In the instant case, Mr. Artis failed to specify the provision of Rule 60(b) under which he was seeking relief in the motion. While he argues here that his argument during the hearing on his Rule 60(b) motion was pursuant to subsection (b)(6), after a review of the motion and the transcript of the hearing thereon, we believe that defendant's motion was properly addressed under Rule 60(b)(1). However, regardless of whether Mr. Artis was proceeding under subsection (b)(1) or (b)(6), the trial court properly denied his motion to set aside judgment.
    The evidence tends to show that notice was, indeed, mailed by the Trial Court Administrator to Mr. Artis and/or counsel of record. In fact, Mr. Artis admits that he received the initial Arbitration Notice of Case Selection, but insists that such notice was sent on to his attorney of record. Significantly, Mr. Artis' attorney filed a notice of limited appearance, and was only representing him in filing responsive pleadings and negotiating a settlement agreement. In addition, while Mr. Artis denied having received the Arbitration Hearing and Trial Notice, he has done little to rebut the presumption that service was properly made on him and his attorney by the Trial Court Administrator.
    As we understand it, Mr. Artis' argument seems to be of the nature that his act of relying on counsel, who was making a limited appearance, was excusable neglect. Notably, however, this Courthas previously rejected similar arguments. This Court held that neither deliberate or willful conduct, nor inadvertent conduct which does not demonstrate diligence, constitutes “excusable neglect” within the meaning of subsection (b)(1). Couch v. Private Diagnostic Clinic, 133 N.C. App. 93, 103, 515 S.E.2d 30, 38, aff'd, 351 N.C. 92, 520 S.E.2d 785 (1999). Moreover, the Court stated, “[i]gnorance, inexcusable negligence, or carelessness on the part of an attorney will not provide grounds for relief under Rule 60(b)(1).” Clark v. Penland, 146 N.C. App. 288, 292, 552 S.E.2d 243, 245 (2001). As Mr. Artis cannot show excusable neglect on this record, we conclude that the trial court did not err in denying his motion to set aside judgment under subsection (b)(1). Similarly, we conclude that Mr. Artis has failed to allege and/or show any “extraordinary circumstances,” that justice demands the setting aside of the subject judgment, or a meritorious defense within the meaning of subsection (b)(6).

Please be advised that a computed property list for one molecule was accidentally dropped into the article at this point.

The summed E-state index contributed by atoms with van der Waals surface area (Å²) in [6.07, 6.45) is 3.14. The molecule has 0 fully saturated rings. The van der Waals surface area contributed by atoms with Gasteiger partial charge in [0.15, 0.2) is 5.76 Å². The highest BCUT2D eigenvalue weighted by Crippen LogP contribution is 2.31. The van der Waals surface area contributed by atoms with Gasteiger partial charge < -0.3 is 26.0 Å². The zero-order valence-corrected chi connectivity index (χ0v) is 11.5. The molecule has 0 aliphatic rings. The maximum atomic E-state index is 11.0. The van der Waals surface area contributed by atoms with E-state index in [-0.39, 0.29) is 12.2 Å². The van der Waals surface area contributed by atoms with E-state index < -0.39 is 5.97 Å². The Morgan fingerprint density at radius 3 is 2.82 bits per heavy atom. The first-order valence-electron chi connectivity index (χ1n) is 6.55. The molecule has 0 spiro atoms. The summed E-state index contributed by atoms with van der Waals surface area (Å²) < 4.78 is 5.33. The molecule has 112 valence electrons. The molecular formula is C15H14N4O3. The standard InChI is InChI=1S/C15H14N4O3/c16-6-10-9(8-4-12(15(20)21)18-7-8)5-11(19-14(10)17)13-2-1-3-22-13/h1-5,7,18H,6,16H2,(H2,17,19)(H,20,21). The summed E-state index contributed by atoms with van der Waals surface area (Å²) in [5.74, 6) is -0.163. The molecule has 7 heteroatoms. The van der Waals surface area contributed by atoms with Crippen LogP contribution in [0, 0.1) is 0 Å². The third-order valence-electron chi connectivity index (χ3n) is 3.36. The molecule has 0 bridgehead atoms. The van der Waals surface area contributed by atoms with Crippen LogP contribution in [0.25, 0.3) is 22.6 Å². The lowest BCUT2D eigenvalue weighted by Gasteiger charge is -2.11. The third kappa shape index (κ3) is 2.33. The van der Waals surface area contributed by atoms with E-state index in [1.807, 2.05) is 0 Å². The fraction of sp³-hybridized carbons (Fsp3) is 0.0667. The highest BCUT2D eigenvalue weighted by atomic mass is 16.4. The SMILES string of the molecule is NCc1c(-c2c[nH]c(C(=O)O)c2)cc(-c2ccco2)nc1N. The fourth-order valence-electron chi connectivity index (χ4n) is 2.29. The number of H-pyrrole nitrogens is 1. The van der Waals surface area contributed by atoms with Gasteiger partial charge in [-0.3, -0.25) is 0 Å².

As Mr. Artis failed to show entitlement to relief under either N.C.R. Civ. P. 60(b)(1) or (6), we hold that the trial court did not abuse its discretion in denying defendant's motion to set aside judgment. Having so concluded, we affirm the order of the trial court.
    Judges MARTIN and McCULLOUGH concur.
    Report per Rule 30(e).